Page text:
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Cars at Night Shine Big and Bright Thanks to Carclo.

By Malcolm Stacey | Wednesday 9 March 2016

Disclosure: I own shares in one or more of the stocks mentioned. I wrote this article myself, and it expresses my own opinions. I am not receiving compensation for it (other than from ShareProphets). I have no business relationship with any company whose stock is mentioned in this article.

Hello Share Fanciers. Car designs do not change very much. Apart from the electric hybrids, the petrol driven technology hasn't really altered since they first hit our roads at the end of the nineteenth century. And now motors nearly all look alike.

But one thing that does seem to have made a fairly dramatic change is car lights. They're turning into the nobbly multi-eyed monsters of LED bulbs. Which really cheers a person like me who is always allowing the car battery to flatten, just because I left some hungry lights on.

The new LED lights seem brighter and use far less power. A West Yorkshire company which is exploiting this energetic change is Carclo (CAR). It explores, designs, develops and makes the new lights and provide them for really expensive cars like Aston Martins and Buggatis.

The company also produces sophisticated plastics used in medical devicies, and you've probably gleaned by now that I think many providers of medical stuff are in for prosperous futures, as we all live longer while gathering new ailments.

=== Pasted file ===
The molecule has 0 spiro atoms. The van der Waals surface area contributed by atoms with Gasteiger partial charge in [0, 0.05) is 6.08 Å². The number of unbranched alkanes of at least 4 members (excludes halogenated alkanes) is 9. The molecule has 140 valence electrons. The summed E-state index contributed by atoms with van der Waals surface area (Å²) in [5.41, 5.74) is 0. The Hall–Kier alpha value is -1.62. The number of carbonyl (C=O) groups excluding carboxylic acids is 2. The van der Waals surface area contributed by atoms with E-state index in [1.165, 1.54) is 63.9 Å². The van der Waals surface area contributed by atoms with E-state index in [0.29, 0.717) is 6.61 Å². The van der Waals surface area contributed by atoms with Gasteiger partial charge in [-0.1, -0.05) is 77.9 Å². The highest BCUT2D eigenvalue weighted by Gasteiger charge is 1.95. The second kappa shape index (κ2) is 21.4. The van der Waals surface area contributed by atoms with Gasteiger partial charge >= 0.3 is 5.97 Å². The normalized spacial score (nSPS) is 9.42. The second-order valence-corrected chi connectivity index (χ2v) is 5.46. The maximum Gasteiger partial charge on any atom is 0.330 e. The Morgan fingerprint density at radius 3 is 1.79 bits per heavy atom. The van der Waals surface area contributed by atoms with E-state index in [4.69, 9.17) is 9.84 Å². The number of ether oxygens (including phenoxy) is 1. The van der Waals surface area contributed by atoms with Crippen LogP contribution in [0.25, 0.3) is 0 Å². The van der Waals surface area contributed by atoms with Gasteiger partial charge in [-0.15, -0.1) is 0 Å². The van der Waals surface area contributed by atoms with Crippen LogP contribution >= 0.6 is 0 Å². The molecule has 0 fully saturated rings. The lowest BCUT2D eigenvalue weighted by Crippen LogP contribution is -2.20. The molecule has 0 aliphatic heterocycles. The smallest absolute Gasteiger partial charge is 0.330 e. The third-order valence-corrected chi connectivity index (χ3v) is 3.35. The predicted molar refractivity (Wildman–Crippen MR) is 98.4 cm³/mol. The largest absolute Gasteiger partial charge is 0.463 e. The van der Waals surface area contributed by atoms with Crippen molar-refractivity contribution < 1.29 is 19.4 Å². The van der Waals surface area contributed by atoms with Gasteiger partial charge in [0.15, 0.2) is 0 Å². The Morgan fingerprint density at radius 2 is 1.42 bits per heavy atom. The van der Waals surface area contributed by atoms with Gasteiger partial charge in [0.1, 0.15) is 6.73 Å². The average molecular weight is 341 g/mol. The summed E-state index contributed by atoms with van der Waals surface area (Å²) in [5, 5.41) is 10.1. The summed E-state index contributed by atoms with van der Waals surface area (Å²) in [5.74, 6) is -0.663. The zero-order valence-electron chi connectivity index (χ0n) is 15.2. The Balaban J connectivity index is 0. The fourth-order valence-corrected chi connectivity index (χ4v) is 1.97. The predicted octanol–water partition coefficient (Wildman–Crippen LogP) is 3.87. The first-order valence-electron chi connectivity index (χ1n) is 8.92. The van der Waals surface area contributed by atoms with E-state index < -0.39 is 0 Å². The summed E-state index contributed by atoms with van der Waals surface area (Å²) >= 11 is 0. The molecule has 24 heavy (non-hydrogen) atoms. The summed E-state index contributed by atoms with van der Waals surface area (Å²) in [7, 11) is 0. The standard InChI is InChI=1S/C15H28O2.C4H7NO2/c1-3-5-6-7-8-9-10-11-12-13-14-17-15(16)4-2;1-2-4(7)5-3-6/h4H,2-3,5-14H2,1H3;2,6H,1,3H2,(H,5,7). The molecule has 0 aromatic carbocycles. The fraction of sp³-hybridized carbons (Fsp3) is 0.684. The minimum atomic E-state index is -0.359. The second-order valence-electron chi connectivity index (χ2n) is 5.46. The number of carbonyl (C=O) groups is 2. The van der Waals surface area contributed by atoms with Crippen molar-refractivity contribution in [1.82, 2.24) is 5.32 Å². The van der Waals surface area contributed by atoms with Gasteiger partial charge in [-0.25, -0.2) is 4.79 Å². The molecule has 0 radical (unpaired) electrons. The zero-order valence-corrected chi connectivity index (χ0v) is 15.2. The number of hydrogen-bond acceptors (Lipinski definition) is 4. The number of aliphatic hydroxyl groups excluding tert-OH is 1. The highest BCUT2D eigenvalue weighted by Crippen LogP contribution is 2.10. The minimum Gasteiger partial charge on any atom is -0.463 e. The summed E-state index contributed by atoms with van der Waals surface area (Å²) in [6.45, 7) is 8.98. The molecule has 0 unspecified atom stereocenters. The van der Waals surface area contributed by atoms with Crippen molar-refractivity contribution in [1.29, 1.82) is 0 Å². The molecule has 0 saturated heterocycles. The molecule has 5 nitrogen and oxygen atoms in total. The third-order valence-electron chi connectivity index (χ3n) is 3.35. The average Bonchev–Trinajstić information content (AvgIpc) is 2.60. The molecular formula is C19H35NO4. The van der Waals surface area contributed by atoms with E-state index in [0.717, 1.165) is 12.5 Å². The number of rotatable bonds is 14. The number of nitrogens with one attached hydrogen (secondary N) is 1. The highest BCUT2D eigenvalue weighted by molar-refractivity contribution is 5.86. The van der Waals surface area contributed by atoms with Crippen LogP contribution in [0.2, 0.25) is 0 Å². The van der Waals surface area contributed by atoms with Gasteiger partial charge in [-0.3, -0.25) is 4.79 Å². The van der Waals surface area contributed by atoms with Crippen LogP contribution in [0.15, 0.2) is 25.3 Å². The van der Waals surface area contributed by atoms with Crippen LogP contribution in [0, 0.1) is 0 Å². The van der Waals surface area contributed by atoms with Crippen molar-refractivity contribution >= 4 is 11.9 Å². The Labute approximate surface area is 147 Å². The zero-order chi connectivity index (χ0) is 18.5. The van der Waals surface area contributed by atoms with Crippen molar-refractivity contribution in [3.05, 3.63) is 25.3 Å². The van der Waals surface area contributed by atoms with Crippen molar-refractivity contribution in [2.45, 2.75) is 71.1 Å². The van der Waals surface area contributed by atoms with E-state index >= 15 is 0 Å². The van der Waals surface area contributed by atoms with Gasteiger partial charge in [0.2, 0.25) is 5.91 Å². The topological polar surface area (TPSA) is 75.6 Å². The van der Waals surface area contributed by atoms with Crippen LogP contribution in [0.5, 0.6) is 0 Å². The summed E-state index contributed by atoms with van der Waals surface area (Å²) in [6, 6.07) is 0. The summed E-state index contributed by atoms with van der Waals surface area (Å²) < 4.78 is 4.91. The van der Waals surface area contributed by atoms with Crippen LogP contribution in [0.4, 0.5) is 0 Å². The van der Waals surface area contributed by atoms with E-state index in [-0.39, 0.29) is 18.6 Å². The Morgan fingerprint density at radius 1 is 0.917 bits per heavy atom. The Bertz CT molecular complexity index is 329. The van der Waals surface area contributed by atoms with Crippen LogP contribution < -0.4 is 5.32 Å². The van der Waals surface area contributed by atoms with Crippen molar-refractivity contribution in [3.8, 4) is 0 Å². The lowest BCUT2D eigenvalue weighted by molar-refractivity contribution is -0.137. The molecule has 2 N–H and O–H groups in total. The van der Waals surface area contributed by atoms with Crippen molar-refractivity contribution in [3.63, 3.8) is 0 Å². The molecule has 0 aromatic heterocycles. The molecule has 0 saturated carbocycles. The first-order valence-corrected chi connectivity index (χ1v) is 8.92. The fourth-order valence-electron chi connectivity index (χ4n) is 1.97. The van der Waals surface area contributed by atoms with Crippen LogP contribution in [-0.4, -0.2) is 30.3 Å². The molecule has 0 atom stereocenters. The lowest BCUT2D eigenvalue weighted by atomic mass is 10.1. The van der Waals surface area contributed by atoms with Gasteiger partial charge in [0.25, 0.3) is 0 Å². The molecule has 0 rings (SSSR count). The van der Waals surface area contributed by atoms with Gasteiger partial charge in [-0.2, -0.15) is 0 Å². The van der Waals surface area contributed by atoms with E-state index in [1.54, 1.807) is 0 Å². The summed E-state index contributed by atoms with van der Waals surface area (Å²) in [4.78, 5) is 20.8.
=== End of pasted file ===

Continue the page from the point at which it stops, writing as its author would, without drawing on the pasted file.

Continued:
Oh, and Carclo has a world market for its state-of-the-art plastic bits for the booming electrical and telecom industries, too.

The company has had a harum scarum few years. Three years ago the shares were tickling 500p. Then came disaster and at the end of 2014 they were in penny share territory at 96p. Now they are 130p. But I see no reason why the firm will not learn from past misfortune. The company, begun in 1925, is a brave innovator in a world that seems to require more and more fancy technology by the day.

Carclo suffered its first pre-tax loss in at least four years when it reported about a year ago. But as I mentioned earlier, it is really beginning to benefit from a growing demand for its lighting. And that demand comes from top-of-the-range cars, which I think I remember reading, are building up long waiting lists from an expanding army of very rich customers.

The yield is about 2%. but that is expected to grow to 3% this year.

While I yield myself to the delights of the Punter's Return.

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  1. “cars all look alike” ……………… then ……………..“should have gone to specsavers”

  2. I see your the only one who still gets up in the morning these days :-)

  3. I suppose, Wilders, that I’m thinking about the days when we had Morris 1000’s, Triumph Heralds and 2CV’s. Rocking on.

  4. Cars all look alike? Does the Lamborghini Aventador really look like the Vauxhall Adam? Bentley GT looks very similar to Skoda Yeti. Absolute nonsense, we’re in an era where cars, from one brand to another, look very different. Where they look similar is when they are from the same stable, Audi A4 and Audi A8 perhaps, or BMW X3 and X5, similar shapes but different sizes. In the early part of the 20th century you could argue they all look similar…

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